• We take every day as it comes but use scheduled weekly goal sheets for each student
  • I do my very best to not compare my children to each other or other children 

 

Large Family Relationships

Number one rule in our house is to never go to bed angry. I spend a great deal of my time while children are young training them about right from wrong. We do our best to draw any squabble back to the Bible. This includes lots of teaching on forgiveness and the benefit of not holding grudges. We talk about servanthood beginning at home and doing our best to put others needs before our own. Showing kindness, sharing and teamwork is how we roll.

 

The large family homeschool life has its challenges, but with a few simple routines it can run more smoothly. Plus, the rewards of a large family sharing life together make the normal chaos worth every challenge.

 

 

 

 


Did you benefit from this article?

Would you consider supporting SPED Homeschool with a small donation?

Click Here to Donate

 

large family blog vert image

Please follow and like us:
error
joyfully different holiday blog image

 

Peggy Ployhar

 

Holidays are tricky for families dealing with atypical situations, but that doesn’t mean holidays need to magnify these areas of your family life. Follow these DIFFERENT steps to ensure you won’t miss out on a joyful holiday season with your family.

 

D – Develop a plan

No matter how many activities your family would like to do over the holiday season, take a critical look at your schedule, at what is essential and what isn’t. Purposefully blocking in margin around these essentials reduces stress and the pull towards over-booking holiday activities. Then, discuss as a family what traditions or activities matter most to each of you. Finally, match open dates and times in your calendar with these top traditions/activities.

 

Also realize every year will be different and just because you may only be able to schedule in three or four activities this year, this doesn’t mean next year you will have to do the same.

 

I – Individualize acceptance

Holiday activities are often accompanied by vivid memories and biases on how they should be done or enjoyed. But, when you have a family member who has a disability, sickness, or other struggles that require a holiday tradition to be modified it can be difficult to make the necessary adjustments if you can’t be flexible. Yes, your family tradition may take on a new flavor, but that doesn’t mean the new flavor is worse than the original. It is just different.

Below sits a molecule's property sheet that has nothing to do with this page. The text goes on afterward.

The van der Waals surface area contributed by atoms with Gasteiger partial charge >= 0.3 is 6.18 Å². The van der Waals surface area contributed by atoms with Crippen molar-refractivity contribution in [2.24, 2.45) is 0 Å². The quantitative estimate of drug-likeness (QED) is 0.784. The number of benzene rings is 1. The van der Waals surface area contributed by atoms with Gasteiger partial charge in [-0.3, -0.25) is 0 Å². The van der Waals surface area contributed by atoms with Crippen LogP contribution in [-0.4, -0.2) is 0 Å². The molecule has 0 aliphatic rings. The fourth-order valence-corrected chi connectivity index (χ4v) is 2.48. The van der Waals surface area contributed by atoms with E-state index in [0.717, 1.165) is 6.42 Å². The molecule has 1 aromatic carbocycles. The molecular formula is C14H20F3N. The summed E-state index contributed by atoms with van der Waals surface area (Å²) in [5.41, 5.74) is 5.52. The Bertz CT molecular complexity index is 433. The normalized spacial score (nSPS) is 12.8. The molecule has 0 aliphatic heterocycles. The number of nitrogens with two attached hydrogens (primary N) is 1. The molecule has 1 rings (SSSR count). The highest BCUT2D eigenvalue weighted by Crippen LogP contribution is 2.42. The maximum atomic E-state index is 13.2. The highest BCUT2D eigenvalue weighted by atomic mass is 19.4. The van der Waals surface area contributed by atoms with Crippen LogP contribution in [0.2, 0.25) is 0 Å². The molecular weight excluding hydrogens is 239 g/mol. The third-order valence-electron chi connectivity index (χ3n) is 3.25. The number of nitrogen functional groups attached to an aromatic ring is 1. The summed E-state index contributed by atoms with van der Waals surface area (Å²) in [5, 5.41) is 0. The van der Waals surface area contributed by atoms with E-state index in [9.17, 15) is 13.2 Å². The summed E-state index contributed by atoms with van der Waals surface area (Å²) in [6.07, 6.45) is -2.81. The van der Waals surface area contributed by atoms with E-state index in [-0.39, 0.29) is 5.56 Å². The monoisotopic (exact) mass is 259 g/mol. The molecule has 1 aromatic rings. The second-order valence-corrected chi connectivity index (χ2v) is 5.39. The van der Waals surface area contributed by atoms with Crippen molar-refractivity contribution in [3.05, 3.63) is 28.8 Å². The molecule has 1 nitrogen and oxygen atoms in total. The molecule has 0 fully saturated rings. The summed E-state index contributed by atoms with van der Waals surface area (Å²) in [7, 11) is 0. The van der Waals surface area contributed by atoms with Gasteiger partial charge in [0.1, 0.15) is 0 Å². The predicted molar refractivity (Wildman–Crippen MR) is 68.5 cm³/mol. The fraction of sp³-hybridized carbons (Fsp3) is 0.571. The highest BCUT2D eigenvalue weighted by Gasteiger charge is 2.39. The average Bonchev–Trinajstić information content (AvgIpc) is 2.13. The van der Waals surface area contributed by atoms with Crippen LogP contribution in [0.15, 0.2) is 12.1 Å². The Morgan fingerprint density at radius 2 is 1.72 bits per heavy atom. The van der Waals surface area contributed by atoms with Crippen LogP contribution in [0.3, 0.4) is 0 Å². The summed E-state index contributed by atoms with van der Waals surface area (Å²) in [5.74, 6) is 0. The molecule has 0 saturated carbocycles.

Over time your family member may be able to adjust to the original way you remember enjoying this holiday activity, or over time the modified activity may become more favored by you and your family than the original.

 

F – Focus on strengths

Holiday celebrations and traditions often stretch relationships, sensory thresholds, and much more. Unfortunately, this stretching can cause contention between family members who only see the weakness others possess in comparison to their strengths. On the other hand, these differences in strengths can be beneficial, gifts that complement other family members in need.

 

Especially during this season of giving, it can be helpful to set aside time to discuss individual strengths and weaknesses of each family member, create awareness, and purposefully work towards strengthening each other by better supporting one another.

 

F – Frame togetherness

Just because your family may want to spend more time together creating memories and doing your favorite holiday activities, it may not be realistic to expect everyone to spend all their spare time together doing these activities, especially when considering the needs of the more introverted and medically fragile members of your family.

 

Framing holiday time together with family members who must build rest into their daily schedules should be prioritized by setting aside not only specific days of the week but also the specific times of day for that rest. For instance, if the morning is the best time of day for your child, then booking a matinee for your family to attend the Nutcracker would be better than holding out for an evening performance like you remember enjoying from your childhood.